4. One big reason our customers like switching their phosphorus program to liquid is that it frees up that much more space in their air carts for more dry nitrogen and since we find only 3-4 gals of a plant available phosphorus with the seed of most crops is enough the farmer does not a very big liquid tank added to the cart. A 500 gal tank @ 3 gals/acre will cover a quarter section.
  5. Most of our customers use dry nitrogen since 46% urea is much more concentrated than 28% UAN. Although some customers will opt for a complete liquid system for the overall convenience.
  6. If your soils require micronutrients adding say 1 litre of  Zn or Mn to 3-4 gals of ALPINE liquid phosphorus will evenly disperse the micro across every ft of every row compared to trying to add a micronutrient into your dry blend. We have seen excellent results adding micros into the seed placed ALPINE at planting time where the soil is deficient in that micro..
  7. Our same seed placed liquid phosphorus product can also be used as a great foliar product and since the farmer has in on farm in bulk it is much cheaper than any packaged foliar product on the market. We really like following up our starter phosphorus program with 1-2 litres of our product foliar at crop spray time. It gets more nutrients into the plant at a time when environmental and chemical stresses can be going against the crop.
  8. Quality of raw materials must always be considered. One problem with the fertilizer industry as a whole is the NPK analysis is the only thing that needs to be guaranteed. The level of impurities and the raw materials used to make the product are never considered. We have found a very wide range of impurity levels in liquid fertilizers. There are what is known as “Spent Acids” that make their way into the fertilizer industry from the bright dipping car part industry. These are very cheap raw materials but can cause problems with germinating seeds due to the high levels of impurities like aluminum. Dry phosphorus can even have as much as 10,000 ppm of Aluminum where our product will run closer to 1500 ppm. Aluminum at high levels can be toxic to root growth – not a good idea for a seed placed fertilizer.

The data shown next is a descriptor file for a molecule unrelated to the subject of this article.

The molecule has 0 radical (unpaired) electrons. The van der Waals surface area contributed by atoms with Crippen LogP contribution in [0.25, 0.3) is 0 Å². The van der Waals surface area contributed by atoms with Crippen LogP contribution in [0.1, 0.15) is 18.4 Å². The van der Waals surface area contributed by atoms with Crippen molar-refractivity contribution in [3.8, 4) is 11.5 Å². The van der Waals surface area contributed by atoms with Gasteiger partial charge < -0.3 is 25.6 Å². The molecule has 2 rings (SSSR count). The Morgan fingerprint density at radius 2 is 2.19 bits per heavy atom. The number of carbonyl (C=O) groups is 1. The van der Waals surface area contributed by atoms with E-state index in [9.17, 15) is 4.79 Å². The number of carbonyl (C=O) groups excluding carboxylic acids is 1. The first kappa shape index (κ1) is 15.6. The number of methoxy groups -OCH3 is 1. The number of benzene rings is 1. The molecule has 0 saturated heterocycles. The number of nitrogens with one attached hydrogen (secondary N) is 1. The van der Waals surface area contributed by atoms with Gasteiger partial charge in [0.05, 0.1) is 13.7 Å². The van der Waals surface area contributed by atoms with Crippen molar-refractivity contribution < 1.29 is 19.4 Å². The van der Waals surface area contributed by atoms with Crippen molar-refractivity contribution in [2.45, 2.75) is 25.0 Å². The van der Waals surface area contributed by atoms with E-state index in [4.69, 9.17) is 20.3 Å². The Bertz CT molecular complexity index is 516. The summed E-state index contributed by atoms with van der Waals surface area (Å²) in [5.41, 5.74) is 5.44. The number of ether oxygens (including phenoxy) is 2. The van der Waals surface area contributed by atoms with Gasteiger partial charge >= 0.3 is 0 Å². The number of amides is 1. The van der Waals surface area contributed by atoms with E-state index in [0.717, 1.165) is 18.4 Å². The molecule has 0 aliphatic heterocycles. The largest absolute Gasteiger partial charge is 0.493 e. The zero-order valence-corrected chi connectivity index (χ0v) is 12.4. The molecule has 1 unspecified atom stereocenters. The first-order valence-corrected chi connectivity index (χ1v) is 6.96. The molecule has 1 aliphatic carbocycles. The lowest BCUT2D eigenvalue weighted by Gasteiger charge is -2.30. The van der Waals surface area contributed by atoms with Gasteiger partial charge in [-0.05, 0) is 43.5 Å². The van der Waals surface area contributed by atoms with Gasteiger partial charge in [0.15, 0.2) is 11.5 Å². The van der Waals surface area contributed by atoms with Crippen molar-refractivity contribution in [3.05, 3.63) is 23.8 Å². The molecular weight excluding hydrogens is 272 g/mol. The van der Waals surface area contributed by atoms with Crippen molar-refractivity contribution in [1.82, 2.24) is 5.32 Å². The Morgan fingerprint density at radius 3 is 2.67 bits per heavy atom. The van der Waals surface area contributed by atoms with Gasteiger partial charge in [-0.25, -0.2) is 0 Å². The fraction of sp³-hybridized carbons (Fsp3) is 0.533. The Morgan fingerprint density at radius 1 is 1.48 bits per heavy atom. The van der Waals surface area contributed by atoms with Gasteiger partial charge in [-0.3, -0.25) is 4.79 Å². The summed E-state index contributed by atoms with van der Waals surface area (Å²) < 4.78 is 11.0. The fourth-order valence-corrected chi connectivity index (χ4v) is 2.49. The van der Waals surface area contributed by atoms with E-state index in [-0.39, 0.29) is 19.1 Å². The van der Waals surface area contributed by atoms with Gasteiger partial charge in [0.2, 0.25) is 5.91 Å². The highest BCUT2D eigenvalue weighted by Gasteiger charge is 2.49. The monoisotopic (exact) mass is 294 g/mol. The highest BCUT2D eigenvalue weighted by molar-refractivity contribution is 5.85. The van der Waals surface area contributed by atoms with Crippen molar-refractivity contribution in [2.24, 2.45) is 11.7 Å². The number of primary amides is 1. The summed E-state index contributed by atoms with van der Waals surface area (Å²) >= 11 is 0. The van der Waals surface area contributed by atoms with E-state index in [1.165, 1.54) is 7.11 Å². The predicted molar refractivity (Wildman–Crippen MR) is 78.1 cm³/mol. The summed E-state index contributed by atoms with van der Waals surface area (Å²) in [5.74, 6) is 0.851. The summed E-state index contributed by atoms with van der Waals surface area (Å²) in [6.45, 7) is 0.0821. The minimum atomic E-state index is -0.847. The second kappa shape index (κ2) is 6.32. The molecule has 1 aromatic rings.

9. When applying phosphorus we look at a concentration per ft of row. We will recommend more product on narrower rows because you have more liner ft of row per acre in a 7” row vs a 10” row. Phosphorus is your starter part of your program and concentration per ft of row needs to be considered.
  10. Cost per pound of plant food is always an issue with liquids vs dry. With nitrogen I am not convinced there is enough advantage with liquid N over dry N to cover the added cost per lb. but with phosphorus there is no doubt that a small amount of very plant available liquid phosphorus seed placed on crops will perform better than larger amounts of dry phos. So the cost per acre with ALPINE is usually similar to a dry phosphorus program since we normally recommend less lbs of phosphorus per acre than is normally used in a dry phosphorus program. We recommend 8-10 lbs of actual phosphorus as ALPINE where most dry programs are 20-30 lbs actual phos.

 


Polyphosphate vs. Orthophosphate

Plant uptake of Phosphate

  • Plants absorb P as Orthophosphate ions H2P04- and HP042-
  • Polyphosphates are a chain link molecule of orthos and are not available to the plant until conversion.

Source: Farm Facts –Phosphorous fertilization in crop production and TVA.



Polyphosphate Production

Super Phosphoric Acid (SPA) combined with NH3
Processed through a Pipe Reactor = 10-34-0 or 11-37-0

Chain Link Molecule of Orthophosphate
Unavailable to the plant in that form
Must convert to orthophosphate
Time and Temperature

 

Featured Video

What are the differences between the orthophosphate and polyphosphate form of Phosphate?

Featured Product All

ALPINE G22®

Liquid Fertilizer


ALPINE G22 is applied in the seed furrow for maximum plant benefits. Its formulation is low in salt, and impurities; making it seed safe for even the most sensitive crops.